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Idaho

Dry spring could mean lost crops for East Idaho farmers

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KIFI

IDAHO FALLS, Idaho (KIFI) - A dryer than normal spring for East Idaho could mean trouble for area farmers, especially potato farmers.

“We thought we were going to be off to a good water supply this year, but since April, May, June, it’s been very dry, extremely hot. When it’s hot like this, the crops need more water, there’s more water evaporating from the reservoirs,” said Tony Olenichak, the water master for Water District 1 in Idaho Falls.

Due to a lower than average snow pack this year, Olenichak said he may have to cut the natural flowing water from the Snake River into area channels early, which farmers use to irrigate their crops.

“We’re talking about all the people who depend on farming and diverting surface water from the Snake River, Henry’s Fork or some of those other tributaries,” Olenichak said.

Once natural flow rights are cut, farmers will have to rely on water stored in reservoirs to irrigate their crops, which could affect hundreds of people.

“Typically if we fill the reservoir system we can make it through the year. This year, we were a little short of filling the reservoir system, so there are going to be some people who run out of water,” Olenichak said.

Grain crops don’t require much water after mid-summer, so Olenichak expects those crops to survive. But he's concerned for potato crops, which need more water towards the end of the irrigation season.

“Potato farmers are the ones who are really concerned when we have short water years like this. If a canal runs out of water before the end of August or mid-September, that may not be enough to finish out the potato crop,” Olenichak said.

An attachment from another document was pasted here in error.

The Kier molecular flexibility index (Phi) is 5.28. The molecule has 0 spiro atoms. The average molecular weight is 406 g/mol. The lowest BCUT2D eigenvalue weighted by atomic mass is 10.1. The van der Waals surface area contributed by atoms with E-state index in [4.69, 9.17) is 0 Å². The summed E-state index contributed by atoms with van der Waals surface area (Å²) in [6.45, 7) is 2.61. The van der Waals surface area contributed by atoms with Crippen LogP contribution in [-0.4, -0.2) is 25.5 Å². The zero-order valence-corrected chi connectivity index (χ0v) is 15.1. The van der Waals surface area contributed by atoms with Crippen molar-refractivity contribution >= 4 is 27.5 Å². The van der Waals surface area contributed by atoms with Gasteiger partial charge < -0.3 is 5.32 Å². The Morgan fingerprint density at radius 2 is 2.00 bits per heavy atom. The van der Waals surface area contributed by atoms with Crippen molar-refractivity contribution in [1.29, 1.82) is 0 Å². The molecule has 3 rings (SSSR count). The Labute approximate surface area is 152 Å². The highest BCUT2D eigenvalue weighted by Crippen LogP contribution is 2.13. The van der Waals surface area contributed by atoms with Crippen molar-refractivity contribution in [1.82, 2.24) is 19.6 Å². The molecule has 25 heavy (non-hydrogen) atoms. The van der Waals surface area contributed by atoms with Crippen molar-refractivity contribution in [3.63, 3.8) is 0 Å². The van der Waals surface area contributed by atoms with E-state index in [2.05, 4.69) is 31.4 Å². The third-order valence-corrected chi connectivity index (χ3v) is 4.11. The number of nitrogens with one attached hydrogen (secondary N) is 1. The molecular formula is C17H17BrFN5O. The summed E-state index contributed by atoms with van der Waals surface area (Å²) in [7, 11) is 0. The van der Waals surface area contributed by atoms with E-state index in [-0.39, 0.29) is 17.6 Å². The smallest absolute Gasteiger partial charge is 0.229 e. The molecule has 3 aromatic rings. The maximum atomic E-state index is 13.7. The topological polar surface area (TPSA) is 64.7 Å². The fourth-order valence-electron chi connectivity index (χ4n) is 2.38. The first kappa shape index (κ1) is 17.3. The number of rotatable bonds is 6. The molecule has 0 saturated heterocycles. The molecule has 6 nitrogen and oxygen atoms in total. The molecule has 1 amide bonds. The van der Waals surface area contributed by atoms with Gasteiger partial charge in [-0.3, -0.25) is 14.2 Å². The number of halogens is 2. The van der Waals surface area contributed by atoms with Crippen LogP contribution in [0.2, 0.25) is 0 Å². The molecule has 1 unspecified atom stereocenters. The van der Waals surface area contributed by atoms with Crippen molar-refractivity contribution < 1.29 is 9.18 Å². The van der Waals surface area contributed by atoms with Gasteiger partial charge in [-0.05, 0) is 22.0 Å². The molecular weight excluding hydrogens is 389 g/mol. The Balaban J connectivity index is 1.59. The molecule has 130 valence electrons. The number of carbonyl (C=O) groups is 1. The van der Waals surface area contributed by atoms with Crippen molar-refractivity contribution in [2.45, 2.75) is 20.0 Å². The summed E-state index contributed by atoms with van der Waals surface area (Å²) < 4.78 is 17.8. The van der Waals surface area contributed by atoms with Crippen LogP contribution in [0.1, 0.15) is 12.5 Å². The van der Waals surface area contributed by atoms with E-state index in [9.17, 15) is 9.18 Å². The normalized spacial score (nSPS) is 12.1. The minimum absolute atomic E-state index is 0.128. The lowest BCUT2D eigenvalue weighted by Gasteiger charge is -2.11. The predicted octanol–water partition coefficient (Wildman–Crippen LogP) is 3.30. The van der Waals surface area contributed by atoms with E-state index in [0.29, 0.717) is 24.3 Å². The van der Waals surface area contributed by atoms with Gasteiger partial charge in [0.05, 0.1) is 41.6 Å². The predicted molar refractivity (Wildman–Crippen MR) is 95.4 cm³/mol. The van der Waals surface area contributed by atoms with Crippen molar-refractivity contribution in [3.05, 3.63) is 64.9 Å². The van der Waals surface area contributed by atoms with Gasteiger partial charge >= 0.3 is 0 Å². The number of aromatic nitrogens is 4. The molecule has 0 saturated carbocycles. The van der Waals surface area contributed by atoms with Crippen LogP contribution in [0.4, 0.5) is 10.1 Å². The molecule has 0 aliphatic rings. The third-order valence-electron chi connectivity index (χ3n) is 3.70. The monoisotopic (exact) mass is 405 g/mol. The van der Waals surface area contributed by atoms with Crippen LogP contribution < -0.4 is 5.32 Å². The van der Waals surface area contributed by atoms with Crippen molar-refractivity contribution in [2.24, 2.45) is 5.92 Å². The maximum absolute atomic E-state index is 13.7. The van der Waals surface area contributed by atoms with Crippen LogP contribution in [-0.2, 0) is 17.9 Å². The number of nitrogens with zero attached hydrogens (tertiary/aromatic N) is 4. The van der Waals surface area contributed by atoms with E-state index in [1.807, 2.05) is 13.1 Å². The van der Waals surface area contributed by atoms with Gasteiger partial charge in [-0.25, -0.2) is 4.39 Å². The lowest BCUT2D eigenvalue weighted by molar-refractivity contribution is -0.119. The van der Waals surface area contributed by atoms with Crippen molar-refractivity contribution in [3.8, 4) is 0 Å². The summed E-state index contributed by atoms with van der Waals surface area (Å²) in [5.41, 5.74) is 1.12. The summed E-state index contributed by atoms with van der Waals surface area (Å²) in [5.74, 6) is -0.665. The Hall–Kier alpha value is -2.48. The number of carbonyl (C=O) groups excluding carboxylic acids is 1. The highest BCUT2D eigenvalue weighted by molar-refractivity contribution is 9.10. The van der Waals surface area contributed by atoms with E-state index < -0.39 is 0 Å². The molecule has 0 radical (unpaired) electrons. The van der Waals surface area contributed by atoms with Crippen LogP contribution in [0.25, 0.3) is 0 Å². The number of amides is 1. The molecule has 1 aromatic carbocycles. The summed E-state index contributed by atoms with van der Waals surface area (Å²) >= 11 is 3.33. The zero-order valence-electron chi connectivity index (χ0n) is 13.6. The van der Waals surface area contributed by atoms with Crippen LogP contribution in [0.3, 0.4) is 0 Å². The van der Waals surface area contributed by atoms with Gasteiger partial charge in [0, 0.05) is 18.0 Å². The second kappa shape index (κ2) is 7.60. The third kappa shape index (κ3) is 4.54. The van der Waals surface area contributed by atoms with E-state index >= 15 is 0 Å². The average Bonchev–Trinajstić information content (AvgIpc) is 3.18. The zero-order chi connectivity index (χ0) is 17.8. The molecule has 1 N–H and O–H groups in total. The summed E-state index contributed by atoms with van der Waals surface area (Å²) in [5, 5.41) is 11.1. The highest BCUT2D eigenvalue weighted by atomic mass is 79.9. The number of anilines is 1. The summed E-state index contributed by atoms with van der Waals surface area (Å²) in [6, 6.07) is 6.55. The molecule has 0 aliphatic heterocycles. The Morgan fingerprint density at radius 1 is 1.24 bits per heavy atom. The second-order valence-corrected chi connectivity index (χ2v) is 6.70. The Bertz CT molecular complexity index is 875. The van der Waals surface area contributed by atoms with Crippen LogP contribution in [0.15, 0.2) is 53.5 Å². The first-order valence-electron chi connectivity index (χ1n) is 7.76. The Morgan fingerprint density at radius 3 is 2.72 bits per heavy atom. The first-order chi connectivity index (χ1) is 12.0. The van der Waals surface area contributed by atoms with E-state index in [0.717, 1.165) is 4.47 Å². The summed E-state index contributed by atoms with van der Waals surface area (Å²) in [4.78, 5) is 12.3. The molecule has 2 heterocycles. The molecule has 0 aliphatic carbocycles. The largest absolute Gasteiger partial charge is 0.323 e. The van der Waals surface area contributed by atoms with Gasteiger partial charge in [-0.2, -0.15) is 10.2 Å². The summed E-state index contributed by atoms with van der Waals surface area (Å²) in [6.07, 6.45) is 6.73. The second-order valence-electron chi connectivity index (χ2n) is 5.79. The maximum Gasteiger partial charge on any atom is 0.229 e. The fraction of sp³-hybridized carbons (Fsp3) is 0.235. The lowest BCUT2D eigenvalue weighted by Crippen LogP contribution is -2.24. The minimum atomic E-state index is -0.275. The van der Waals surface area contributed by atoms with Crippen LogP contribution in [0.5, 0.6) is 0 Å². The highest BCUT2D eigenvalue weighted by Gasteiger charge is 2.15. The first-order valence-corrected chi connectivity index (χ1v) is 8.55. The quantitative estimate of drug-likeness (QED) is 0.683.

Farmers who have water rights at the longer established reservoirs will likely make it through the year, Olenichak said. 

“It’s the people who only have storage in Palisades Reservoir, which is one of the last reservoirs to be built. Some of the space holders at that reservoir have very little storage allocated to their supply,” Olenichak said.

Palisades Reservoir may look full right now, but much of that water is allocated to other storage reservoirs that run downstream, like American Falls Reservoir. Later in the summer, water will be released from Palisades and recaptured in American Falls.

“The American Falls Reservoir today is only 48% full, but that’s because there’s a lot of water that belongs to the American Falls baseholders is physically being held in the Palisades. It’s the practical thing to do: catch water up high and then we have less of a risk of losing any water out the end of our system,” Olenichak said.

This spring reminds Olenichak of 2007 and 2016: two dry seasons that caused trouble for farmers and firefighters.

“At this point, unless we get some summer rain which is unlikely, it looks like some people aren’t going to make it through this year because of the lack of water,” Olenichak said.

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Emma Iannacone

Emma is a reporter for Local News 8 and KIDK Eyewitness News 3.

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